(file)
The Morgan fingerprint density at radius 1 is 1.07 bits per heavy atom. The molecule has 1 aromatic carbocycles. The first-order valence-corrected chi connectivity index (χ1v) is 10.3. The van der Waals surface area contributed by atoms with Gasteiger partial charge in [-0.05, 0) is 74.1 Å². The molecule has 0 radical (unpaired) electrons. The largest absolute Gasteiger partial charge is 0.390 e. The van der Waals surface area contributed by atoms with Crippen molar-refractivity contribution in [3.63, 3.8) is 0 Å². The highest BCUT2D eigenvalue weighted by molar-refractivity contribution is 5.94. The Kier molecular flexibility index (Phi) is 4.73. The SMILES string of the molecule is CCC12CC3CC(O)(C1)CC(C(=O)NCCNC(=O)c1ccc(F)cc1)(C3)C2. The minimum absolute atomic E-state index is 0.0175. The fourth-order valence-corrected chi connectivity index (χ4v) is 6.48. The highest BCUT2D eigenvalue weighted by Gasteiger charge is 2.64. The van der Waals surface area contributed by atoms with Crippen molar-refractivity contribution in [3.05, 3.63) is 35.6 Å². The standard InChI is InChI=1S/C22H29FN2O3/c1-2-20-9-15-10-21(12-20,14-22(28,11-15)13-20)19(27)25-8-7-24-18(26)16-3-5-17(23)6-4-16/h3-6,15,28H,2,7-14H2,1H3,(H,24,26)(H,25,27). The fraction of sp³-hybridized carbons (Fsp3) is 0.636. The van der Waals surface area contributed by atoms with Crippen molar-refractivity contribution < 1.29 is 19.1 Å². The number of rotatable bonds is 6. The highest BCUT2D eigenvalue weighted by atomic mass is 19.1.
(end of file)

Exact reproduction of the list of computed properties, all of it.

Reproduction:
The Morgan fingerprint density at radius 1 is 1.07 bits per heavy atom. The molecule has 1 aromatic carbocycles. The first-order valence-corrected chi connectivity index (χ1v) is 10.3. The van der Waals surface area contributed by atoms with Gasteiger partial charge in [-0.05, 0) is 74.1 Å². The molecule has 0 radical (unpaired) electrons. The largest absolute Gasteiger partial charge is 0.390 e. The van der Waals surface area contributed by atoms with Crippen molar-refractivity contribution in [3.63, 3.8) is 0 Å². The highest BCUT2D eigenvalue weighted by molar-refractivity contribution is 5.94. The Kier molecular flexibility index (Phi) is 4.73. The SMILES string of the molecule is CCC12CC3CC(O)(C1)CC(C(=O)NCCNC(=O)c1ccc(F)cc1)(C3)C2. The minimum absolute atomic E-state index is 0.0175. The fourth-order valence-corrected chi connectivity index (χ4v) is 6.48. The highest BCUT2D eigenvalue weighted by Gasteiger charge is 2.64. The van der Waals surface area contributed by atoms with Crippen molar-refractivity contribution in [3.05, 3.63) is 35.6 Å². The standard InChI is InChI=1S/C22H29FN2O3/c1-2-20-9-15-10-21(12-20,14-22(28,11-15)13-20)19(27)25-8-7-24-18(26)16-3-5-17(23)6-4-16/h3-6,15,28H,2,7-14H2,1H3,(H,24,26)(H,25,27). The fraction of sp³-hybridized carbons (Fsp3) is 0.636. The van der Waals surface area contributed by atoms with Crippen molar-refractivity contribution < 1.29 is 19.1 Å². The number of rotatable bonds is 6. The highest BCUT2D eigenvalue weighted by atomic mass is 19.1.